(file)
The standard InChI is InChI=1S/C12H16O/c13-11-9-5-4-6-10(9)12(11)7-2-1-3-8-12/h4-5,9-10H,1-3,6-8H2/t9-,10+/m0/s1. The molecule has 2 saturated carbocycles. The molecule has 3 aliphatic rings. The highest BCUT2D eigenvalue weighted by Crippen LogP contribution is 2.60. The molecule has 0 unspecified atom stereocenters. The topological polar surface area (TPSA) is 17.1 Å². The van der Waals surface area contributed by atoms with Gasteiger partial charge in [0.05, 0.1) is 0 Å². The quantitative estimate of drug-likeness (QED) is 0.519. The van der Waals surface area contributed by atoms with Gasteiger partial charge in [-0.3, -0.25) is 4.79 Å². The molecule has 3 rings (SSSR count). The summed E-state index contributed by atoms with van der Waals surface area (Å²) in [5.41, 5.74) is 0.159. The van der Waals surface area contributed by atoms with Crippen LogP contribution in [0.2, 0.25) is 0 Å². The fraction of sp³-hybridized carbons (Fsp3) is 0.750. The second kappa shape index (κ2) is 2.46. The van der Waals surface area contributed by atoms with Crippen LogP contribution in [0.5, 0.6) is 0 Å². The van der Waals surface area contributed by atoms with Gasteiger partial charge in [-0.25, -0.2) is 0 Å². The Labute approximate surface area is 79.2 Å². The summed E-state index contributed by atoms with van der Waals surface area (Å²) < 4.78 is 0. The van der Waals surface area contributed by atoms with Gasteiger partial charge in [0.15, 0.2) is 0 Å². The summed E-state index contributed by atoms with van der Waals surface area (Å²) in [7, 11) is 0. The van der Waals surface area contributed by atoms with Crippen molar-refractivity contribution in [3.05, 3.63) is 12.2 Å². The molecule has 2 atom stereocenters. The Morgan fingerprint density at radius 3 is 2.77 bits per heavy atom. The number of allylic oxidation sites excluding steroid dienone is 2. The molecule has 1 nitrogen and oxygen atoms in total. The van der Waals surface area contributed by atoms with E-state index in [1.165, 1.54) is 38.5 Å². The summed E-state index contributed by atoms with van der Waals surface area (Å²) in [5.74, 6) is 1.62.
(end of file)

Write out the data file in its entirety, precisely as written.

The standard InChI is InChI=1S/C12H16O/c13-11-9-5-4-6-10(9)12(11)7-2-1-3-8-12/h4-5,9-10H,1-3,6-8H2/t9-,10+/m0/s1. The molecule has 2 saturated carbocycles. The molecule has 3 aliphatic rings. The highest BCUT2D eigenvalue weighted by Crippen LogP contribution is 2.60. The molecule has 0 unspecified atom stereocenters. The topological polar surface area (TPSA) is 17.1 Å². The van der Waals surface area contributed by atoms with Gasteiger partial charge in [0.05, 0.1) is 0 Å². The quantitative estimate of drug-likeness (QED) is 0.519. The van der Waals surface area contributed by atoms with Gasteiger partial charge in [-0.3, -0.25) is 4.79 Å². The molecule has 3 rings (SSSR count). The summed E-state index contributed by atoms with van der Waals surface area (Å²) in [5.41, 5.74) is 0.159. The van der Waals surface area contributed by atoms with Crippen LogP contribution in [0.2, 0.25) is 0 Å². The fraction of sp³-hybridized carbons (Fsp3) is 0.750. The second kappa shape index (κ2) is 2.46. The van der Waals surface area contributed by atoms with Crippen LogP contribution in [0.5, 0.6) is 0 Å². The van der Waals surface area contributed by atoms with Gasteiger partial charge in [-0.25, -0.2) is 0 Å². The Labute approximate surface area is 79.2 Å². The summed E-state index contributed by atoms with van der Waals surface area (Å²) < 4.78 is 0. The van der Waals surface area contributed by atoms with Gasteiger partial charge in [0.15, 0.2) is 0 Å². The summed E-state index contributed by atoms with van der Waals surface area (Å²) in [7, 11) is 0. The van der Waals surface area contributed by atoms with Crippen molar-refractivity contribution in [3.05, 3.63) is 12.2 Å². The molecule has 2 atom stereocenters. The Morgan fingerprint density at radius 3 is 2.77 bits per heavy atom. The number of allylic oxidation sites excluding steroid dienone is 2. The molecule has 1 nitrogen and oxygen atoms in total. The van der Waals surface area contributed by atoms with E-state index in [1.165, 1.54) is 38.5 Å². The summed E-state index contributed by atoms with van der Waals surface area (Å²) in [5.74, 6) is 1.62.